Organize your classroom library. This is something I try to do at the end of the school year because books are bound to end up in the wrong spots throughout the year. Once the library is organized, you can mark it off so students don't go in it anymore. (I usually do this with only a day or so left of school if I know we won't be needing it much.) 

I hope these tips save you some time at the beginning of the year!

3rd Grade Weather & Climate

Scroll down to take a look at *some* of what is included in this 130 page third grade Weather & Climate unit. This unit aligns to NGSS* standards 3-ESS2-1, 3-ESS2-2, and 3-ESS3-1.


Here is the table of contents. Click on the pictures to enlarge them.






3-ESS2-1 Weather Tables & Graphs
This topic focuses on identifying different types of weather, predicting, and graphing data. Students will also learn about various weather tools.

Posters in each topic come in color and black and white. These support the main ideas of each topic.



 Photo posters to visually support learning. These are included for each topic as well.

Non-fiction mini books are also included throughout all three topics of the Weather & Climate unit. Each topic also includes some type of interactive notebook piece as well as a practice page


3-ESS3-1 Reducing Weather Hazards
This topic focuses on learning about different types of solutions that are used to protect from weather hazards.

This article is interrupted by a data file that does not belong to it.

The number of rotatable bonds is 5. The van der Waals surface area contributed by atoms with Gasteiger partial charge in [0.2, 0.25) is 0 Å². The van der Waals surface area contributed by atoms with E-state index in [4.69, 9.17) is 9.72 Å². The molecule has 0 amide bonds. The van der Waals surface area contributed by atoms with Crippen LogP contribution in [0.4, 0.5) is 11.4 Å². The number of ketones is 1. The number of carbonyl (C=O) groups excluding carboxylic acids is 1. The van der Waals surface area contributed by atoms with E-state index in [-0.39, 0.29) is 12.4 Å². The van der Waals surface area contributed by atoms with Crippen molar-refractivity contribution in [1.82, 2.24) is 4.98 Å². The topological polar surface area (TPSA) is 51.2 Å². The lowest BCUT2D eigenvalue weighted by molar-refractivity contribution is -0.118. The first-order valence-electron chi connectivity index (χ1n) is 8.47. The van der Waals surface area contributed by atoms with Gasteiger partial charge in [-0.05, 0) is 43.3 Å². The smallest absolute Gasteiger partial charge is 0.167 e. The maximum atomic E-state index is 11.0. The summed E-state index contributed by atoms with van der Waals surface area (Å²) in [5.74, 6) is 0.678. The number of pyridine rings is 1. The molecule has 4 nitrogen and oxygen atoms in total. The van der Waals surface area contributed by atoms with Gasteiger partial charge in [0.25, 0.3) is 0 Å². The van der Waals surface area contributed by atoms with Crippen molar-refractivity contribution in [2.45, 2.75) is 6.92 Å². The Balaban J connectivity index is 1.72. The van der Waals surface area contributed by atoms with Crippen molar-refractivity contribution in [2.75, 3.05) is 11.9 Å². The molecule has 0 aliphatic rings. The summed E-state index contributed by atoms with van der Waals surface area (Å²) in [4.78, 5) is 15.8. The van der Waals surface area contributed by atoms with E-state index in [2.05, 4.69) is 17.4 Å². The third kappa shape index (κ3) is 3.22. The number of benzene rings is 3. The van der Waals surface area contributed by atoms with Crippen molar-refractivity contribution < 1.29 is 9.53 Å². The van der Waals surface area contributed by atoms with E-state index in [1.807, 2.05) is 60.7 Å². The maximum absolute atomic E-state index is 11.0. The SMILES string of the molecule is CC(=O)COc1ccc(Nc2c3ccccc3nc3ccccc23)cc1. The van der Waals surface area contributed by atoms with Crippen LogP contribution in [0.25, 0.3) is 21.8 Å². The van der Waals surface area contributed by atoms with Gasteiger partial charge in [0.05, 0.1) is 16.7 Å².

3-ESS2-2 Climates of the World 
This topic focuses on six different climates: Mediterranean, Polar, Desert, Tropical, Temperate, and Mountains.





 There are passages (with comprehension questions) throughout the unit. For a description of the eight passages included, please see the table of contents.


This was just a preview. For a FULL list of resources included in this 130 page Weather and Climate unit, please see the Table of Contents or check out the 36 page preview by following the link to my TPT store.


*NGSS and Next Generation Science Standards are a registered trademark of Achieve. Neither Achieve nor the lead states and partners that developed the Next Generation Science Standards was involved in the production of, and does not endorse, this product.
 

Phonological Awareness -Easy Print & Go Intervention Binder

I created this product so teachers would have an easy to use intervention binder. When I want to practice a skill with a student, I don't want to spend time digging around and trying to find activities to use. So, simply print the pages and store them in sheet protectors. (You can even do this with the sort pages. Instead of having students glue down the pieces for the sort, have them do it during one on one time with you and you can use this as an assessment piece. Then simply put the pieces back in the sheet protector.) The activities in this pack can be used as practice or as interventions.








Practice initial sounds, medial sounds, and ending sounds with these three activities. (There are five pages for each activity. So you get 15 initial sound pages, 15 medial, and 15 ending.)

Practice phoneme segmentation and blending, as well as identifying how many sounds are in a word.